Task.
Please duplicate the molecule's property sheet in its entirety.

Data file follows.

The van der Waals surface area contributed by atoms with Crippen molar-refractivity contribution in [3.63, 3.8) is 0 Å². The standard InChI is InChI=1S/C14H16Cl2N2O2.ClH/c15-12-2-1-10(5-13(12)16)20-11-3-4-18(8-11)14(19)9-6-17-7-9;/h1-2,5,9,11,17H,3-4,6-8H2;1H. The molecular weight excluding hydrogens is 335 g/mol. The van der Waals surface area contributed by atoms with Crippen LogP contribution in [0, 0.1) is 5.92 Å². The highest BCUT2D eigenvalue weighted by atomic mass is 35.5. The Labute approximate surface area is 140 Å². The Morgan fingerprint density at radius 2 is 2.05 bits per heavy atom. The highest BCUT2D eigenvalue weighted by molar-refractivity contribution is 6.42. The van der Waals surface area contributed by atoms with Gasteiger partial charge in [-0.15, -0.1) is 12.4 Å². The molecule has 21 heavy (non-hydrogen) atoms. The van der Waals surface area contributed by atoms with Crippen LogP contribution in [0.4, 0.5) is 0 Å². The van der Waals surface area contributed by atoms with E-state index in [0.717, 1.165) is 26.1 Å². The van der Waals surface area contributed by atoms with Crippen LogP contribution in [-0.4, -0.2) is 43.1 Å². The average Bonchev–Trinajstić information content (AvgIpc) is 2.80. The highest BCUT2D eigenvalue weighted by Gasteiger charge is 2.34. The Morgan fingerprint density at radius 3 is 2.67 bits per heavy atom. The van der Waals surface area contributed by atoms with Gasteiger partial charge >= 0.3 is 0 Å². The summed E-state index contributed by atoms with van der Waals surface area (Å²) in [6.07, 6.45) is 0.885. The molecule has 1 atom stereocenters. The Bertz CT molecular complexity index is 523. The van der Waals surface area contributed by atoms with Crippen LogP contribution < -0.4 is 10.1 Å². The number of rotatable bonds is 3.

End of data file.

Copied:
The van der Waals surface area contributed by atoms with Crippen molar-refractivity contribution in [3.63, 3.8) is 0 Å². The standard InChI is InChI=1S/C14H16Cl2N2O2.ClH/c15-12-2-1-10(5-13(12)16)20-11-3-4-18(8-11)14(19)9-6-17-7-9;/h1-2,5,9,11,17H,3-4,6-8H2;1H. The molecular weight excluding hydrogens is 335 g/mol. The van der Waals surface area contributed by atoms with Crippen LogP contribution in [0, 0.1) is 5.92 Å². The highest BCUT2D eigenvalue weighted by atomic mass is 35.5. The Labute approximate surface area is 140 Å². The Morgan fingerprint density at radius 2 is 2.05 bits per heavy atom. The highest BCUT2D eigenvalue weighted by molar-refractivity contribution is 6.42. The van der Waals surface area contributed by atoms with Gasteiger partial charge in [-0.15, -0.1) is 12.4 Å². The molecule has 21 heavy (non-hydrogen) atoms. The van der Waals surface area contributed by atoms with Crippen LogP contribution in [0.4, 0.5) is 0 Å². The van der Waals surface area contributed by atoms with E-state index in [0.717, 1.165) is 26.1 Å². The van der Waals surface area contributed by atoms with Crippen LogP contribution in [-0.4, -0.2) is 43.1 Å². The average Bonchev–Trinajstić information content (AvgIpc) is 2.80. The highest BCUT2D eigenvalue weighted by Gasteiger charge is 2.34. The Morgan fingerprint density at radius 3 is 2.67 bits per heavy atom. The van der Waals surface area contributed by atoms with Gasteiger partial charge >= 0.3 is 0 Å². The summed E-state index contributed by atoms with van der Waals surface area (Å²) in [6.07, 6.45) is 0.885. The molecule has 1 atom stereocenters. The Bertz CT molecular complexity index is 523. The van der Waals surface area contributed by atoms with Crippen LogP contribution < -0.4 is 10.1 Å². The number of rotatable bonds is 3.